By Daniel Waters
Our final gathering before the closing celebration of the Eucharist was the pastoral care panel discussion with David Lichter, executive director of NACC; board members Beth Lenegan and Carolanne Hauck; and Harry Dudley, the conference’s Outstanding Colleague Award recipient.
The point of this time together was to take an overall view of the conference and reflect on its theme, Partners in Pastoral Care. David shared two stories; the first was of his encounter in a Catholic hospital with a CPE resident. David asked the resident if he was a “Catholic chaplain” and the resident responded that he was a chaplain who happened to be Catholic. His point was that this is a great answer that speaks to the profession of chaplaincy.
David’s next story involved Bishop Dale Melczek, the NACC’s former episcopal liaison, and the controversy in the early 2000s around the terms “chaplain” and “lay ecclesial minister of healthcare.” Catholicism is our motivation, just as this conference has been our motivation, David said, and we are richer because of it. We bring it to other settings, and the conference is an important part of that.
Carolanne Hauck shared a story of her role with an interdisciplinary team as a chaplain in a NICU. Others on the team, including a physician, were initially dismissive of her role, but when Carolanne related the details of the board certification process and her continuing education requirements, she reframed her role completely for them. The physician began checking with Carolanne to see if he was appropriate in his professional relationship with patients. Carolanne became an important resource for that interdisciplinary team.
Harry Dudley, who was outside NACC but partnered with it in his long-time role with the USCCB, shared experiences of his work in lay ecclesial ministry. He praised the NACC’s development of competencies and certification, naming them “the gold standard.” But he challenged our organization to look at new pathways with these competencies, drawing the contrast of an “all or nothing” model versus embracing other pathways that consider candidates’ widely varied circumstances. Harry challenged the group to develop language around varying levels of competency, allowing someone to enter at one level to discern a call to chaplaincy and potentially grow to other levels. He sees great potential in NACC’s role to partner with other lay ministries within the church to help develop competencies and certifications in areas like prison ministry. Others looking from the outside wonder how to get into chaplaincy, he said. How can we make it work?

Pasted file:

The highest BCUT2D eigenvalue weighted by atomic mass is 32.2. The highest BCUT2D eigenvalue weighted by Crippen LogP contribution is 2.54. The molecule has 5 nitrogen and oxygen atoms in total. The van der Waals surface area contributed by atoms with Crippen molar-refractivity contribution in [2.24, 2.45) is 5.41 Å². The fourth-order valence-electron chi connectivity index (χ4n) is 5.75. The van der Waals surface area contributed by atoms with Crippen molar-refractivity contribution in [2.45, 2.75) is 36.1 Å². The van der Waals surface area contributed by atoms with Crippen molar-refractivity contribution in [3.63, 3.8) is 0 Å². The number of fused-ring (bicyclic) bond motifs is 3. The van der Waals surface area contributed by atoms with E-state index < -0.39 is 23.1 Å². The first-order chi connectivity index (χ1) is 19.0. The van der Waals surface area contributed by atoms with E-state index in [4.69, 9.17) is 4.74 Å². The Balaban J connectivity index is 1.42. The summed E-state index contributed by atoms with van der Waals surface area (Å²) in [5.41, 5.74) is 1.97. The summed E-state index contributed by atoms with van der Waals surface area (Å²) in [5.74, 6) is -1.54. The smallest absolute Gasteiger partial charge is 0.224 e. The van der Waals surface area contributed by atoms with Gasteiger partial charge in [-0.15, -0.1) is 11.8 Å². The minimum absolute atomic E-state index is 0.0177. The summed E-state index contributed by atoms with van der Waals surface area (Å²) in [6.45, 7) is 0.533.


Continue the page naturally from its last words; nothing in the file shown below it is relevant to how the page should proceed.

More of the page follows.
Beth Lenegan shared her story of being the first director of religious education in her parish, where she had a wealth of experiences with the bereaved, sick and dying. She initially explored CPE to grow her skills as a DRE — with no intention of becoming a chaplain. But she emphasized that people just like those at the panel discussion were the ones who mentored her into a change that she never anticipated. She invited and challenged those gathered to be inspiring mentors today, to share our knowledge and to inspire hope.
The participants discussed creative ways to make training for chaplaincy affordable. There was gratitude for the stories the panel shared and a suggestion for a Vision issue devoted completely to chaplains sharing their stories of discernment to this profession.
Daniel Waters, BCC, is manager of mission and spiritual care at Mercy Health St. Charles Hospital in Oregon, OH.